Women are more likely than men to experience delays in the diagnosis of bladder and renal cancers shows a new analysis of UK data.
Researchers analysed data from 920 patients with bladder cancer obtained by the National Audit of Cancer Diagnosis between 2009 to 2010 in primary care. They looked for any gender differences in the referral, diagnosis and management of patients with urinary tract cancers.
After adjusting for age, haematuria and use of primary-care led investigations, being a woman was an independent risk factor of delayed diagnosis. Women were three times more likely to have three or more pre-referral consultations (odds ratio of 3.29) before being diagnosed with bladder cancer than men, but less likely if they presented with haematuria (OR=0.29). Women were two times more likely to have three or more pre-referral consultations for renal cancer (OR=1.90) than men, but there was no difference if they presented or not with haematuria (p=0.25).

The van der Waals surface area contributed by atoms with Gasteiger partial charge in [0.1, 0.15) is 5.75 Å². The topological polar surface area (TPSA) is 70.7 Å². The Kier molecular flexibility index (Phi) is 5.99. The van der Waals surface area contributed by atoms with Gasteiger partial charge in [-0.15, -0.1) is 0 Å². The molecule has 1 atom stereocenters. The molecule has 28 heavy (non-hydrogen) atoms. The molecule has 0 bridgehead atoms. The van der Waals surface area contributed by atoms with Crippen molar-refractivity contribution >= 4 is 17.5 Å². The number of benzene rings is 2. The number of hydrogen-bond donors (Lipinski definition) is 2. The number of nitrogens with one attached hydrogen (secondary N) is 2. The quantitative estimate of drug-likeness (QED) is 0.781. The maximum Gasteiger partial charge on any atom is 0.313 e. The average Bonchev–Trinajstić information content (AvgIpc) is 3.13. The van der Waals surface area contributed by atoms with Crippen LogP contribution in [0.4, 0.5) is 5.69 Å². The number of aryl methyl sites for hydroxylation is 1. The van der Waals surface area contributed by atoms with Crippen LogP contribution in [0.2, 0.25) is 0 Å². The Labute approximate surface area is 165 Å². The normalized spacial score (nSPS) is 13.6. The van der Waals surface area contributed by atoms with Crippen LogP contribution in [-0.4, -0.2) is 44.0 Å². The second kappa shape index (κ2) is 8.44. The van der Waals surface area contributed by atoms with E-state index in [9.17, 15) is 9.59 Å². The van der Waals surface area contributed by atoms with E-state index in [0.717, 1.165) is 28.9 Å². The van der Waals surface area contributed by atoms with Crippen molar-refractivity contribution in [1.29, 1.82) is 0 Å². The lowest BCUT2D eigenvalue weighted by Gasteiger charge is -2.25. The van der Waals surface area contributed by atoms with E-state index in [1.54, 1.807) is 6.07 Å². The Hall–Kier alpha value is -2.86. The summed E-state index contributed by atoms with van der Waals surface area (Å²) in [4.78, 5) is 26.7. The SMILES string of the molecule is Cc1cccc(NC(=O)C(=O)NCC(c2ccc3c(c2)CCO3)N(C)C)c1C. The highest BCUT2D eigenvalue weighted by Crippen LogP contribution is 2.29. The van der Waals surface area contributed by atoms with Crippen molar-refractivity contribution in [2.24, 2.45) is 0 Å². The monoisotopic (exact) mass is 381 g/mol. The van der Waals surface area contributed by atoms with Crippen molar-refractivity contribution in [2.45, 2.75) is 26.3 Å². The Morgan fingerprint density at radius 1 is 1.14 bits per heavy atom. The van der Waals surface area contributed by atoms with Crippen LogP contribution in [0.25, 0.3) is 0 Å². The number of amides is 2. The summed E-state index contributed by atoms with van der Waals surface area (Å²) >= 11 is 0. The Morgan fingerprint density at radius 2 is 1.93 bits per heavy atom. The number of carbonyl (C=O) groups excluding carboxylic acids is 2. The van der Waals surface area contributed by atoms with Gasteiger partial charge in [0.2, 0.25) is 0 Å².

What this means for GPs
The authors concluded: ‘There are notable gender inequalities in the timeliness of diagnosis of urological cancers. There is a need to both reinforce existing guidelines on haematuria investigation and develop new diagnostic decision aids and tests for patients who present without haematuria.’